Star cast: John Abraham, Pakhi.
Plot: John falls in love with Pakhi for whom he is also a faceless voice on a helpline for people on the verge of committing suicide.
What’s Good: John’s acting; the story.
What’s Bad: The slow pace; the music; Pakhi, because she doesn’t look like a heroine of a romantic film.
Verdict: Jhootha Hi Sahi will prove to be a hit – and that’s the biggest jhooth.
Loo break: Several, because the pace is so slow.
Saregama and Cinergy’s Jhootha HiSahi is a love story of Siddharth (John Abraham) and Mishka (Pakhi), both Indians living in London. Although Siddharth is not in any way connected with a helpline for people on the verge of committing suicide, he gets calls from such people as his telephone number has been erroneously given out as one of the helpline numbers. One such person with suicidal tendencies, who calls up Siddharth repeatedly, is Mishka. Mishka’s boyfriend, Kabir (R. Madhavan), has ditched her and so she is heartbroken. She confides in her telephone friend, Siddharth (whom she has named Fidato), and he gets her out of her depression. Siddharth also meets Mishka but he doesn’t tell her that he is the Fidato whom she has been confiding in.
Siddharth and Mishka fall in love – and Mishka thanks Fidato for this. Siddharth’s girlfriend, Krutika (Manasi Scott), revolts at the romance between Siddharth and Mishka but then, gives up. Omar (Raghu Ram), a Pakistani friend of Siddharth, gets close to Krutika even though he used to hate her earlier. Anyway, even as Siddharth and Mishka are enjoying their romance, her jealous ex-boyfriend comes back into her life and forces her to leave Siddharth. Does Mishka settle down in life with Kabir? Or does Siddharth woo her back? Or does she herself return to Siddharth?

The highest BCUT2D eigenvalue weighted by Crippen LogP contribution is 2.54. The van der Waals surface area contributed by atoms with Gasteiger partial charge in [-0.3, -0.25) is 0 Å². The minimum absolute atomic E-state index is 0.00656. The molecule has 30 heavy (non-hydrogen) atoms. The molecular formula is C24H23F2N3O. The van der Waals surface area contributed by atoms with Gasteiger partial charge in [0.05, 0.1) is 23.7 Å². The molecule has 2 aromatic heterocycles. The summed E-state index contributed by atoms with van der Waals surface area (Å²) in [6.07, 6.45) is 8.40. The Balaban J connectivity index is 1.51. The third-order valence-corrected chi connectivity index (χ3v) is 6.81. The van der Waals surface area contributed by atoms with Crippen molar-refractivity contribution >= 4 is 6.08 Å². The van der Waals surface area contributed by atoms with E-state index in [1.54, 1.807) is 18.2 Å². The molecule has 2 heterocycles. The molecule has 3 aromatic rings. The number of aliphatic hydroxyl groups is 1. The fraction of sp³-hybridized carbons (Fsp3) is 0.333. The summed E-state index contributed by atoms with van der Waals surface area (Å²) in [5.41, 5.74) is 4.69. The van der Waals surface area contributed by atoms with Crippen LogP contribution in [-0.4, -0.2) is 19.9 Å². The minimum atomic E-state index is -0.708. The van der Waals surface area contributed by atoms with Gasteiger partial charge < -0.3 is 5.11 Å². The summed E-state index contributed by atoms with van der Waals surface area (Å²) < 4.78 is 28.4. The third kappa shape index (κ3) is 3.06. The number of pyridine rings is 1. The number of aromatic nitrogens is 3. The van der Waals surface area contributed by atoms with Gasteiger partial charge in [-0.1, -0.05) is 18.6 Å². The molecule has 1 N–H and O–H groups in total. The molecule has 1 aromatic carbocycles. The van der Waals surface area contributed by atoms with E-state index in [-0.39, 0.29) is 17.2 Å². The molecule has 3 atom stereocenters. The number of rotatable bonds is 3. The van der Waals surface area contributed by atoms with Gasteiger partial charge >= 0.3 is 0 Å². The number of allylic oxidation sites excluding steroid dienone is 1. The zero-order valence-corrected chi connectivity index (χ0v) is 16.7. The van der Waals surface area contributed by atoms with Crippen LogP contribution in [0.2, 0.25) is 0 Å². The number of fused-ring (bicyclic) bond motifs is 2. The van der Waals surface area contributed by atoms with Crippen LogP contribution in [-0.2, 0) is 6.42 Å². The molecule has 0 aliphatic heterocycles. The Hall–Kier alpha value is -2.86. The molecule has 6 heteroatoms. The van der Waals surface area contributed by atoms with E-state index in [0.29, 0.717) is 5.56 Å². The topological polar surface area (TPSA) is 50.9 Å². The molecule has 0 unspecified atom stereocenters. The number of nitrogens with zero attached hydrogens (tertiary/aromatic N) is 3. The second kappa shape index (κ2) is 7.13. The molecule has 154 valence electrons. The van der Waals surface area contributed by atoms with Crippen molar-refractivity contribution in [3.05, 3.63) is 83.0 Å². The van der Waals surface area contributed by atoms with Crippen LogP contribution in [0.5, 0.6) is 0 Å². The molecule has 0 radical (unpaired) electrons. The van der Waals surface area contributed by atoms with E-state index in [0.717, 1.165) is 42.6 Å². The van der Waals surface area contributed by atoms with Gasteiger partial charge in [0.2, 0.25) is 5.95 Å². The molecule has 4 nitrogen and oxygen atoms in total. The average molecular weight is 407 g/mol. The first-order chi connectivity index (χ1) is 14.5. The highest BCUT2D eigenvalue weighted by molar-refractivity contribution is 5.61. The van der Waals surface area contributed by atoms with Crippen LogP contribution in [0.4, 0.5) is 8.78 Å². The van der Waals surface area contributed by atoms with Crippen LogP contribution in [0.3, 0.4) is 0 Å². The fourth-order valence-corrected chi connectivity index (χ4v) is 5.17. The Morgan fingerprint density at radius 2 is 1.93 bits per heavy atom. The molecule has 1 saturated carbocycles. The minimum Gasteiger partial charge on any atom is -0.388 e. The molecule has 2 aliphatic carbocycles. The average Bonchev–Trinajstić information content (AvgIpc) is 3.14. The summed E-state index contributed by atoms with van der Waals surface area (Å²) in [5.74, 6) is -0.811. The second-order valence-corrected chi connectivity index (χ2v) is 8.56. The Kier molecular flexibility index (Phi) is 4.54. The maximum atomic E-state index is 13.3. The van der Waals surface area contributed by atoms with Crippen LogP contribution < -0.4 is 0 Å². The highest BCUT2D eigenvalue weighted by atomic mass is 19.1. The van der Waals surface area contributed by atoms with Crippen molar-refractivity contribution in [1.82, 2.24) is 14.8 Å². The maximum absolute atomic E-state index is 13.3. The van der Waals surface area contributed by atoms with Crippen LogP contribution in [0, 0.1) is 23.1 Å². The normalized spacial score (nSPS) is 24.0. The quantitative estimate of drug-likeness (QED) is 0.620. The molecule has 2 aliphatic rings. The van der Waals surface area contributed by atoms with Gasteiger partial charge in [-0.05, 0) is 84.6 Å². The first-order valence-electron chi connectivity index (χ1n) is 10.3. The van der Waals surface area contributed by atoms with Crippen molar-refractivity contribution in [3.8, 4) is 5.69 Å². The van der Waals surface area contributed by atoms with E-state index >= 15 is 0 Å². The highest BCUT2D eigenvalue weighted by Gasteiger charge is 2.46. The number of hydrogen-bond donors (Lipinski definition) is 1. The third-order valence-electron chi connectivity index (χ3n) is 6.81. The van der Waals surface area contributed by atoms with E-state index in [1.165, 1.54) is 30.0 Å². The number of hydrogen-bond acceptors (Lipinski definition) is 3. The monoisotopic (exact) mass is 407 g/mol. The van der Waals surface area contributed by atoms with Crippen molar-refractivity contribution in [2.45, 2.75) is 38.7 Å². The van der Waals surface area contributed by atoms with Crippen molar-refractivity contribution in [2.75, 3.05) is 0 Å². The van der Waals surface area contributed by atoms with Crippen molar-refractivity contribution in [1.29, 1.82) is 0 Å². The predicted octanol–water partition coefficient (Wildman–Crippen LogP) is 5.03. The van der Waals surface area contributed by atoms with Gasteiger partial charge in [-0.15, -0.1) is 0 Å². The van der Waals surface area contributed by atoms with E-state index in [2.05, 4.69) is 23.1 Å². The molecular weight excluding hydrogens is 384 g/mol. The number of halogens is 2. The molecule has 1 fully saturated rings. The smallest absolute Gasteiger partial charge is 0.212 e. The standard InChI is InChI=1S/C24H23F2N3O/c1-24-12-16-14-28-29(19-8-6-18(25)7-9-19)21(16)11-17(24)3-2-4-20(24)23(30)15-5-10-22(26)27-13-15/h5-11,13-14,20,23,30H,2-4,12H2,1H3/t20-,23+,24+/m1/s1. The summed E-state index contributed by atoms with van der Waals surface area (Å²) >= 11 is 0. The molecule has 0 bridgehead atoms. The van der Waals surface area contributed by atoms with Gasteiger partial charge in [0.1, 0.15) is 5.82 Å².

There is a parallel track of Aliya (Alishka Varde), who is Omar’s sister. She is being pressurised by Nick (George Young) to marry him but she holds herself back. Why? Does she give in finally?
The film has an unusual love story, written by Pakhi. The first half is very boring as the screenplay (Pakhi) gets repetitive and rather dull. The post-interval portion is slightly better as there is a little more drama then. However, Mishka being so undecisive gets on the audience’s nerves. The climax, too, is hardly exciting as the urgency for the lovers to meet is contrived and created rather than natural.
The jokes between Siddharth and his friends are sometimes too class-appealing. Even the drama holds appeal for the city audience only. Although this is a love story, the romance hardly gladdens the heart. Likewise, emotions are completely missing because of which the audience doesn’t feel the pangs of separation whenSiddharth and Mishka break off. For a love story of the kind the film is, hit music was a pre-requisite but, unfortunately, there is no song which is very hummable. Dialogues (Pakhi) are good.